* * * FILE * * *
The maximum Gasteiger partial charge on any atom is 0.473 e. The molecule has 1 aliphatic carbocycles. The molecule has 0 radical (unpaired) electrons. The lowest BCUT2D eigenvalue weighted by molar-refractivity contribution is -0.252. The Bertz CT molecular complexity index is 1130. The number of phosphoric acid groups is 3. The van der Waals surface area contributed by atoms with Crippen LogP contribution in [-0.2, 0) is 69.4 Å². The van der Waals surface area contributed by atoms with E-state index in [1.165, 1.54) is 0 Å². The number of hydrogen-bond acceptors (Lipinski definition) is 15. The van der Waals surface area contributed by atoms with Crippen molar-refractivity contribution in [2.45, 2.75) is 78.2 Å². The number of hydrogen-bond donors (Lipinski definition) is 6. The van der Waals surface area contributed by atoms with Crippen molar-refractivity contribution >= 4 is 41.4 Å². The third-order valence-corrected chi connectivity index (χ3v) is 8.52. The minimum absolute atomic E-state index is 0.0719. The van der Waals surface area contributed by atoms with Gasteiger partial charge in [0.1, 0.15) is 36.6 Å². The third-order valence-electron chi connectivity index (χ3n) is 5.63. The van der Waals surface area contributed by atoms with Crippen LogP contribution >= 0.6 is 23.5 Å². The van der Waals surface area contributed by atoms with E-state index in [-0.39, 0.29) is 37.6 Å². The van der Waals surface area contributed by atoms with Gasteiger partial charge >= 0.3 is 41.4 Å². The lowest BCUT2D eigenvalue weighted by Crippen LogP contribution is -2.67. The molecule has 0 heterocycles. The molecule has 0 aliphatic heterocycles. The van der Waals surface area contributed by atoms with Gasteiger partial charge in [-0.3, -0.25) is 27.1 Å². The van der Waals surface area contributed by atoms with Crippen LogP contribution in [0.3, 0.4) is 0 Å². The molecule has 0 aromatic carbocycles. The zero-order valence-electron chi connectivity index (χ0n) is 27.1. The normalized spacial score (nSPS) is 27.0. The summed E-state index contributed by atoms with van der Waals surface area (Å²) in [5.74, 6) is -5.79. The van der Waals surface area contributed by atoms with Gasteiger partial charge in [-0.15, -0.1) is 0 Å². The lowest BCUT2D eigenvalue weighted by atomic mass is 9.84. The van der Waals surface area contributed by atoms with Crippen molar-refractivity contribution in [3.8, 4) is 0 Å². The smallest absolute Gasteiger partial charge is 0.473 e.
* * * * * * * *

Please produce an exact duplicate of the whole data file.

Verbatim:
The maximum Gasteiger partial charge on any atom is 0.473 e. The molecule has 1 aliphatic carbocycles. The molecule has 0 radical (unpaired) electrons. The lowest BCUT2D eigenvalue weighted by molar-refractivity contribution is -0.252. The Bertz CT molecular complexity index is 1130. The number of phosphoric acid groups is 3. The van der Waals surface area contributed by atoms with Crippen LogP contribution in [-0.2, 0) is 69.4 Å². The van der Waals surface area contributed by atoms with E-state index in [1.165, 1.54) is 0 Å². The number of hydrogen-bond acceptors (Lipinski definition) is 15. The van der Waals surface area contributed by atoms with Crippen molar-refractivity contribution in [2.45, 2.75) is 78.2 Å². The number of hydrogen-bond donors (Lipinski definition) is 6. The van der Waals surface area contributed by atoms with Crippen molar-refractivity contribution >= 4 is 41.4 Å². The third-order valence-corrected chi connectivity index (χ3v) is 8.52. The minimum absolute atomic E-state index is 0.0719. The van der Waals surface area contributed by atoms with Gasteiger partial charge in [0.1, 0.15) is 36.6 Å². The third-order valence-electron chi connectivity index (χ3n) is 5.63. The van der Waals surface area contributed by atoms with Crippen LogP contribution >= 0.6 is 23.5 Å². The van der Waals surface area contributed by atoms with E-state index in [-0.39, 0.29) is 37.6 Å². The van der Waals surface area contributed by atoms with Gasteiger partial charge >= 0.3 is 41.4 Å². The lowest BCUT2D eigenvalue weighted by Crippen LogP contribution is -2.67. The molecule has 0 heterocycles. The molecule has 0 aliphatic heterocycles. The van der Waals surface area contributed by atoms with Gasteiger partial charge in [-0.3, -0.25) is 27.1 Å². The van der Waals surface area contributed by atoms with Crippen LogP contribution in [0.3, 0.4) is 0 Å². The molecule has 0 aromatic carbocycles. The zero-order valence-electron chi connectivity index (χ0n) is 27.1. The normalized spacial score (nSPS) is 27.0. The summed E-state index contributed by atoms with van der Waals surface area (Å²) in [5.74, 6) is -5.79. The van der Waals surface area contributed by atoms with Gasteiger partial charge in [-0.15, -0.1) is 0 Å². The lowest BCUT2D eigenvalue weighted by atomic mass is 9.84. The van der Waals surface area contributed by atoms with Crippen molar-refractivity contribution in [3.8, 4) is 0 Å². The smallest absolute Gasteiger partial charge is 0.473 e.